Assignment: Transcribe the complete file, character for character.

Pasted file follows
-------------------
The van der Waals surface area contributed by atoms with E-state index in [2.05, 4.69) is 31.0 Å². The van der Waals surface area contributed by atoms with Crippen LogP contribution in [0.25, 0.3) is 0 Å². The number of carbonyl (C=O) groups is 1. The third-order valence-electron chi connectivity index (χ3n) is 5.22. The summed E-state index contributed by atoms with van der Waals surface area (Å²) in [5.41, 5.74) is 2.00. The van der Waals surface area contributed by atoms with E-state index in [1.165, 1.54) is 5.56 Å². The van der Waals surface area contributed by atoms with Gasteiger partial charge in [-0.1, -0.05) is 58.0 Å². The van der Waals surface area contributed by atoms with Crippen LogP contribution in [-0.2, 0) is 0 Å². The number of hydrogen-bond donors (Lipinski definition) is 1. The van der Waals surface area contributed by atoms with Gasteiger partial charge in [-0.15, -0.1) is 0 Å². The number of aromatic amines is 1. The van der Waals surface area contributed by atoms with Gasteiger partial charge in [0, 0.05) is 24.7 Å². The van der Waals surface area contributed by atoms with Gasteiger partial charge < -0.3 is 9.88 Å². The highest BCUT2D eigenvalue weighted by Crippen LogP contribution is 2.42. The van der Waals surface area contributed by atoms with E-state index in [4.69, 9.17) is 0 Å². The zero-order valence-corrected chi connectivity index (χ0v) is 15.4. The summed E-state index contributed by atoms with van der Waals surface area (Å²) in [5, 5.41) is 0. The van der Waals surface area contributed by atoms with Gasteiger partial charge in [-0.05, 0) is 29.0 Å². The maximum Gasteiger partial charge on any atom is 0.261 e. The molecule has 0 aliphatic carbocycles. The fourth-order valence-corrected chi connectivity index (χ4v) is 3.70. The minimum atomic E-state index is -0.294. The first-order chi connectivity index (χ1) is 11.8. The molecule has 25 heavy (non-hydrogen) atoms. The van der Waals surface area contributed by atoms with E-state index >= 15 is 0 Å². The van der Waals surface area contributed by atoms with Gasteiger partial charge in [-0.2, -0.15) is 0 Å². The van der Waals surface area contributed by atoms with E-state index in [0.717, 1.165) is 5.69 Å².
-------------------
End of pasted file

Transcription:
The van der Waals surface area contributed by atoms with E-state index in [2.05, 4.69) is 31.0 Å². The van der Waals surface area contributed by atoms with Crippen LogP contribution in [0.25, 0.3) is 0 Å². The number of carbonyl (C=O) groups is 1. The third-order valence-electron chi connectivity index (χ3n) is 5.22. The summed E-state index contributed by atoms with van der Waals surface area (Å²) in [5.41, 5.74) is 2.00. The van der Waals surface area contributed by atoms with E-state index in [1.165, 1.54) is 5.56 Å². The van der Waals surface area contributed by atoms with Gasteiger partial charge in [-0.1, -0.05) is 58.0 Å². The van der Waals surface area contributed by atoms with Crippen LogP contribution in [-0.2, 0) is 0 Å². The number of hydrogen-bond donors (Lipinski definition) is 1. The van der Waals surface area contributed by atoms with Gasteiger partial charge in [-0.15, -0.1) is 0 Å². The number of aromatic amines is 1. The van der Waals surface area contributed by atoms with Gasteiger partial charge in [0, 0.05) is 24.7 Å². The van der Waals surface area contributed by atoms with Gasteiger partial charge < -0.3 is 9.88 Å². The highest BCUT2D eigenvalue weighted by Crippen LogP contribution is 2.42. The van der Waals surface area contributed by atoms with E-state index in [4.69, 9.17) is 0 Å². The zero-order valence-corrected chi connectivity index (χ0v) is 15.4. The summed E-state index contributed by atoms with van der Waals surface area (Å²) in [5, 5.41) is 0. The van der Waals surface area contributed by atoms with Gasteiger partial charge in [-0.05, 0) is 29.0 Å². The maximum Gasteiger partial charge on any atom is 0.261 e. The molecule has 0 aliphatic carbocycles. The fourth-order valence-corrected chi connectivity index (χ4v) is 3.70. The minimum atomic E-state index is -0.294. The first-order chi connectivity index (χ1) is 11.8. The molecule has 25 heavy (non-hydrogen) atoms. The van der Waals surface area contributed by atoms with E-state index >= 15 is 0 Å². The van der Waals surface area contributed by atoms with Gasteiger partial charge in [-0.2, -0.15) is 0 Å². The van der Waals surface area contributed by atoms with E-state index in [0.717, 1.165) is 5.69 Å².